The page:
shareholder input, you should augment the Board with new directors and the
long-serving incumbents should resign.

On a fundamental basis, the Company is worth substantially more than the stock
price currently reflects. We believe that the Board can best close the gap by
adopting the changes listed above. We note, for example, that a return to the
historical ratio of basket price to stock price would yield a stock price over
$18. The major PGM companies trade with a median enterprise value to EBITDA
multiple that is 50% higher than that of the Company, despite having greater
political, labor and power risk andhigher effective tax rates.**** Just
getting to the median multiple (which requires in our minds convincing
shareholders that their capital will not be diverted nor their equity diluted)
would yield a price of more than $18, even before marketing and administrative
costs are brought in line (which could create as much as $2 per share of
additional value) and the spending in Argentina is curtailed (another $1+ per
share).And, of course, there is some, additive value in the Peregrine assets
upon liquidation and in the Marathon assets if they prove economic, perhaps as
much as $3 to $4 per share. Even with the dilution from the convertible bond,
we thus believe the stock would be valued at $21-23, if only the Board and
management team would focus on the core Montana assets and operated the
business efficiently.

Given the Company's opportunity to create significant shareholder value with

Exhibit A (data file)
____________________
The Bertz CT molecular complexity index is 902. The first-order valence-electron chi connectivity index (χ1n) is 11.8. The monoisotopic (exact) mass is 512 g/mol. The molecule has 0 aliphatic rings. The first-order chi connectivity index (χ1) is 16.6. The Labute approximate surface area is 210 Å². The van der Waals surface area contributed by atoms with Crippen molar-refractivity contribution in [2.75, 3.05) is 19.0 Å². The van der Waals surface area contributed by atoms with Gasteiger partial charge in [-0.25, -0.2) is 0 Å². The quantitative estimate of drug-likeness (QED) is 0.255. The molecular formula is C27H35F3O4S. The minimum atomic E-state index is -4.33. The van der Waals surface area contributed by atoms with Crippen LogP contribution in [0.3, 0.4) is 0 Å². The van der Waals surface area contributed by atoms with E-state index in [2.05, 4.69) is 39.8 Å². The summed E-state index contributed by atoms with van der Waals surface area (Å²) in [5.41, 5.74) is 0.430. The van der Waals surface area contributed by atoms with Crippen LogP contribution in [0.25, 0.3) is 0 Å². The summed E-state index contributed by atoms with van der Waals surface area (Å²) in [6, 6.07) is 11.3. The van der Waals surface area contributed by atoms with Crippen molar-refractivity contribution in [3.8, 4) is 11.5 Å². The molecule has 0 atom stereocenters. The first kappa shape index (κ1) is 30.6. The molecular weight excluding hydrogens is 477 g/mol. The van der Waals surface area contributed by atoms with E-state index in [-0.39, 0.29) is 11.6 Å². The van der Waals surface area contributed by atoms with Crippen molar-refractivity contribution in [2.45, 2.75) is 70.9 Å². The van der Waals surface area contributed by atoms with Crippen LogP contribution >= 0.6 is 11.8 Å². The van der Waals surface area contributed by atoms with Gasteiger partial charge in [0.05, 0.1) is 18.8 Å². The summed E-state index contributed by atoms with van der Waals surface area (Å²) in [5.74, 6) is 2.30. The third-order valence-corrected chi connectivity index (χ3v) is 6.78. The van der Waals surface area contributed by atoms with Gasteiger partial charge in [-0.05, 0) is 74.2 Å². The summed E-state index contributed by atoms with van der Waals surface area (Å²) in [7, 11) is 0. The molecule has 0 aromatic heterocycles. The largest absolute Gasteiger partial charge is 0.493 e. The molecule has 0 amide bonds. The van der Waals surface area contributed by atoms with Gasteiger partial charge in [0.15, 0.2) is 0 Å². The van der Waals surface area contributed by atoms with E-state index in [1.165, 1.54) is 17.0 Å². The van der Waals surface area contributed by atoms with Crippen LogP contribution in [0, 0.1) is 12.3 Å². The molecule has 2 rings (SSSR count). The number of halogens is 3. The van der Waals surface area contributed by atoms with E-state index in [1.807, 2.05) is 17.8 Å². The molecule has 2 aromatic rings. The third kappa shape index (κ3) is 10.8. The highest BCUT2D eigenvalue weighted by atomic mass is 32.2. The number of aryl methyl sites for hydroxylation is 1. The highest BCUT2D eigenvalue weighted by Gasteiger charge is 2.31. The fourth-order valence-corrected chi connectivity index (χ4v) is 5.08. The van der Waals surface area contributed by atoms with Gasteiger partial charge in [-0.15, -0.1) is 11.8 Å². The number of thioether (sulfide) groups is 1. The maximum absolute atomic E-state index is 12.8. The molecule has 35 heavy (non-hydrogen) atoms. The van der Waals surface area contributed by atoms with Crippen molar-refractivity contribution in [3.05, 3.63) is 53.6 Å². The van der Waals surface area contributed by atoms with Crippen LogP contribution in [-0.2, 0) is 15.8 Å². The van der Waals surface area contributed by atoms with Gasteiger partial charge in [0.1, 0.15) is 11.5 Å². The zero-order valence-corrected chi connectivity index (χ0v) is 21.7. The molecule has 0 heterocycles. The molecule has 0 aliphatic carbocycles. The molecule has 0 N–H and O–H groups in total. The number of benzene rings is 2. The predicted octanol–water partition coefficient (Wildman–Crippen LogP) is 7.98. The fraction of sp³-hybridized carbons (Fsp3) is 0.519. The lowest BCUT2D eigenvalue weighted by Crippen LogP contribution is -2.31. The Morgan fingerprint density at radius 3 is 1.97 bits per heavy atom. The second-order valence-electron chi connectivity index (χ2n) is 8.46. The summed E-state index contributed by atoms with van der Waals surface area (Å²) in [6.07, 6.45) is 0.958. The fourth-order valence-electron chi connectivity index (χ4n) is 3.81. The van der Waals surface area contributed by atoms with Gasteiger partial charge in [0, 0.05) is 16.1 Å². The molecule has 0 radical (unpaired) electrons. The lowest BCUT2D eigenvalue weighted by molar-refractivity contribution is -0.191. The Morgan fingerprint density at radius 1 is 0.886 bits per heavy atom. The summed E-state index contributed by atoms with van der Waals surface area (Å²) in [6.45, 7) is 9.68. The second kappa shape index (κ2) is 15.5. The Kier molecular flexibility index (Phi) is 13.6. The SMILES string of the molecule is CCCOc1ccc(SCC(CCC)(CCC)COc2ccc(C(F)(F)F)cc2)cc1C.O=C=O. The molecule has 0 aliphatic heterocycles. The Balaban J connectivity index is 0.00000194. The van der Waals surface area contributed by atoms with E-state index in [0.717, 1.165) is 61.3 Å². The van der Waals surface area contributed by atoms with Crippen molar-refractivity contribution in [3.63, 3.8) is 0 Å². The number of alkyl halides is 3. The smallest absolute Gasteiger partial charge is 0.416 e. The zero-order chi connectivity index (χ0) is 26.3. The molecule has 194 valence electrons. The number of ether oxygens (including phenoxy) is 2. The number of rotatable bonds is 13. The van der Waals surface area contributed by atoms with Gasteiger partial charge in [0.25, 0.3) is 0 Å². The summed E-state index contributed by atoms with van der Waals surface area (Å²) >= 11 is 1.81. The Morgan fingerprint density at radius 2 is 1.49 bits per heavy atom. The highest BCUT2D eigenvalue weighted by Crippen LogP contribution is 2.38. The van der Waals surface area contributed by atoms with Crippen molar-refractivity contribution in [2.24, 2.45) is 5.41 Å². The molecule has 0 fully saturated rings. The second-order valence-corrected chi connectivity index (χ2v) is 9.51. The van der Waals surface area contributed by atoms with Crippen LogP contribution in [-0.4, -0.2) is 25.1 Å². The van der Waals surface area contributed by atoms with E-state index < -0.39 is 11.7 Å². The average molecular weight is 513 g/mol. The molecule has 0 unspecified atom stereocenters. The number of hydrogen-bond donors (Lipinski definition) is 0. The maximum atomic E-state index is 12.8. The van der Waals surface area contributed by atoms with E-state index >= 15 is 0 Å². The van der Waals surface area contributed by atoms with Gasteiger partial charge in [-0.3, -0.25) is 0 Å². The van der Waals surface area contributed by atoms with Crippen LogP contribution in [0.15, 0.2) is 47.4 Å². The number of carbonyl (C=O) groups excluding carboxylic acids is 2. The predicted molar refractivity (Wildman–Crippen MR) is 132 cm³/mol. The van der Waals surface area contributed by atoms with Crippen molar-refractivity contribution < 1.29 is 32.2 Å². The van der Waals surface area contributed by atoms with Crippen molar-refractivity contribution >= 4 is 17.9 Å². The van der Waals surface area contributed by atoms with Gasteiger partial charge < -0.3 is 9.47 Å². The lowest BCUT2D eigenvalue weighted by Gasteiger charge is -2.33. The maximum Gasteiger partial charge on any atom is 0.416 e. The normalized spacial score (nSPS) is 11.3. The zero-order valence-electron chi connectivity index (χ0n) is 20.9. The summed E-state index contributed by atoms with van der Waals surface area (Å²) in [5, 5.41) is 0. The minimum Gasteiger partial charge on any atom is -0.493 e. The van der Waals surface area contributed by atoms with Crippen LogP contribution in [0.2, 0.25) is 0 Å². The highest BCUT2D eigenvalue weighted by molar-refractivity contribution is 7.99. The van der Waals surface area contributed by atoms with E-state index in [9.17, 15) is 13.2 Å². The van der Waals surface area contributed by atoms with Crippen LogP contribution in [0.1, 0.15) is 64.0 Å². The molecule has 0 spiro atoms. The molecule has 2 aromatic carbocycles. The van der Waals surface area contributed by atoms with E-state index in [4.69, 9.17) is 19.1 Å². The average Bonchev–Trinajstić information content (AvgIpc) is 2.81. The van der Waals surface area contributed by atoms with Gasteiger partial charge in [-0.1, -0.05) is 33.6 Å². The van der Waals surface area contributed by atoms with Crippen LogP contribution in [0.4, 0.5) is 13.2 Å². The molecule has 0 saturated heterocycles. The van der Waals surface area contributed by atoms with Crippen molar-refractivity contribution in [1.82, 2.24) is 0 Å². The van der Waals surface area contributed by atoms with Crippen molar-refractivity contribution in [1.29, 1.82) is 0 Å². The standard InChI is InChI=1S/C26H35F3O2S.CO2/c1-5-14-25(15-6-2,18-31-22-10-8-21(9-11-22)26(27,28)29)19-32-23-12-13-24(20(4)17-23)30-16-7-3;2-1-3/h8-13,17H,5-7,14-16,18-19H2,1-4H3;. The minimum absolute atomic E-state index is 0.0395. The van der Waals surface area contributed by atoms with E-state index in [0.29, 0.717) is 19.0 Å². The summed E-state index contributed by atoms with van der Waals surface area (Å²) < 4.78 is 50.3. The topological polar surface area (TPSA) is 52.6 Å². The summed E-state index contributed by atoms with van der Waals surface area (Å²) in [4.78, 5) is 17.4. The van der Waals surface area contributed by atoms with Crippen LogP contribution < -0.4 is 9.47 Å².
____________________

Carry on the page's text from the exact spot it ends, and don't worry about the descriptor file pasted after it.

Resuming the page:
the assets already in hand, we would like to discuss our recommendations with
you at your convenience. We will come to Montana, or you are welcome here, at
any time. In the absence of movement on these items, you should expect that we
will take our case to Stillwater shareholders this Spring and seek a new Board
whose allegiances are to the Stillwater shareholders and whose resolve to
create value is strong.

Best regards.

//s//

Gregory P. Taxin
Managing Director

//s//

Joseph De Perio
Senior Portfolio Manager

End notes:

* "Basket price" defined as 0.77 * palladium price + 0.23 * platinum price,
reflecting the Company's resource split. Source: Bloomberg.

** Of the 19 convertible bond deals completed by US issuers since October 1,
only one has traded higher than the Company's bond. Source: CapitalIQ.

*** CEOs of the Company's peers did nowhere near as well. The peer companies
chosen by the compensation committee of the Board are on average five times
larger in enterprise value, six times larger in EBITDA and had stock
performance that was much better than the Company last year. Yet, the pay of
the CEOs of the peers, on average, was just $3.6 million. Source: Company
filings and Capital IQ.

**** The PGM companies we included for this analysis are Anglo American
Platinum, Aquarius Platinum, Impala Platinum, Lonmin, North American
Palladium, Northam Platinum and Royal Bafokeng Platinum. Source: CapitalIQ.

SOURCE Clinton Group, Inc.

Website: http://www.clinton.com
Contact: Connie Laux, +1-212-825-0400
 
Press spacebar to pause and continue. Press esc to stop.